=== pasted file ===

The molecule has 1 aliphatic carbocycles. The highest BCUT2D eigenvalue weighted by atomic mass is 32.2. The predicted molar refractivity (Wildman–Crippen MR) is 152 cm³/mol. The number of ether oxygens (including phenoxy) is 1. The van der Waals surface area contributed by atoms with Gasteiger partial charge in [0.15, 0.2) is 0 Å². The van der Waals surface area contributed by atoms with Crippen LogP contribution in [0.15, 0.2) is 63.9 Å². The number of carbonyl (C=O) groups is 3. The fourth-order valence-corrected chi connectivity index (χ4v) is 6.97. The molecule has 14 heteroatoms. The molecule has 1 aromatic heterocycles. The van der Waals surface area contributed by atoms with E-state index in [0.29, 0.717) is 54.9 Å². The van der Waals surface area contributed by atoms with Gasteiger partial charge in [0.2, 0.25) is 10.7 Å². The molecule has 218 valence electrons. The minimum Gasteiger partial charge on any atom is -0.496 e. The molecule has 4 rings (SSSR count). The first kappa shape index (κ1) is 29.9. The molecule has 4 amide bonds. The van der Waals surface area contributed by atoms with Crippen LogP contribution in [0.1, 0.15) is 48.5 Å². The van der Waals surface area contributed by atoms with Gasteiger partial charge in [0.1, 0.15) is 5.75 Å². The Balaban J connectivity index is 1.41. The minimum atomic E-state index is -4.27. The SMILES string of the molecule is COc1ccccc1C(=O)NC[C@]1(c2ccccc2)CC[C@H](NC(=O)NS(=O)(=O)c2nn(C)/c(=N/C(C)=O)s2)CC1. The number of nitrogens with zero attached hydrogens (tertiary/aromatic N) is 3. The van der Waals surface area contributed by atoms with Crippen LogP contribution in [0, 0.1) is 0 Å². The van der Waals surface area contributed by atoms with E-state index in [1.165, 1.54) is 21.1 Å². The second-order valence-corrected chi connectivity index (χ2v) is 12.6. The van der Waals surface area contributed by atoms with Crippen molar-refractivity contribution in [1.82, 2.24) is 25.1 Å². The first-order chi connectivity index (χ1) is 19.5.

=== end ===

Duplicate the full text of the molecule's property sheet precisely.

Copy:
The molecule has 1 aliphatic carbocycles. The highest BCUT2D eigenvalue weighted by atomic mass is 32.2. The predicted molar refractivity (Wildman–Crippen MR) is 152 cm³/mol. The number of ether oxygens (including phenoxy) is 1. The van der Waals surface area contributed by atoms with Gasteiger partial charge in [0.15, 0.2) is 0 Å². The van der Waals surface area contributed by atoms with Crippen LogP contribution in [0.15, 0.2) is 63.9 Å². The number of carbonyl (C=O) groups is 3. The fourth-order valence-corrected chi connectivity index (χ4v) is 6.97. The molecule has 14 heteroatoms. The molecule has 1 aromatic heterocycles. The van der Waals surface area contributed by atoms with E-state index in [0.29, 0.717) is 54.9 Å². The van der Waals surface area contributed by atoms with Gasteiger partial charge in [0.2, 0.25) is 10.7 Å². The molecule has 218 valence electrons. The minimum Gasteiger partial charge on any atom is -0.496 e. The molecule has 4 rings (SSSR count). The first kappa shape index (κ1) is 29.9. The molecule has 4 amide bonds. The van der Waals surface area contributed by atoms with Crippen LogP contribution in [0.1, 0.15) is 48.5 Å². The van der Waals surface area contributed by atoms with Gasteiger partial charge in [0.1, 0.15) is 5.75 Å². The Balaban J connectivity index is 1.41. The minimum atomic E-state index is -4.27. The SMILES string of the molecule is COc1ccccc1C(=O)NC[C@]1(c2ccccc2)CC[C@H](NC(=O)NS(=O)(=O)c2nn(C)/c(=N/C(C)=O)s2)CC1. The number of nitrogens with zero attached hydrogens (tertiary/aromatic N) is 3. The van der Waals surface area contributed by atoms with Crippen LogP contribution in [0, 0.1) is 0 Å². The van der Waals surface area contributed by atoms with E-state index in [1.165, 1.54) is 21.1 Å². The second-order valence-corrected chi connectivity index (χ2v) is 12.6. The van der Waals surface area contributed by atoms with Crippen molar-refractivity contribution in [1.82, 2.24) is 25.1 Å². The first-order chi connectivity index (χ1) is 19.5.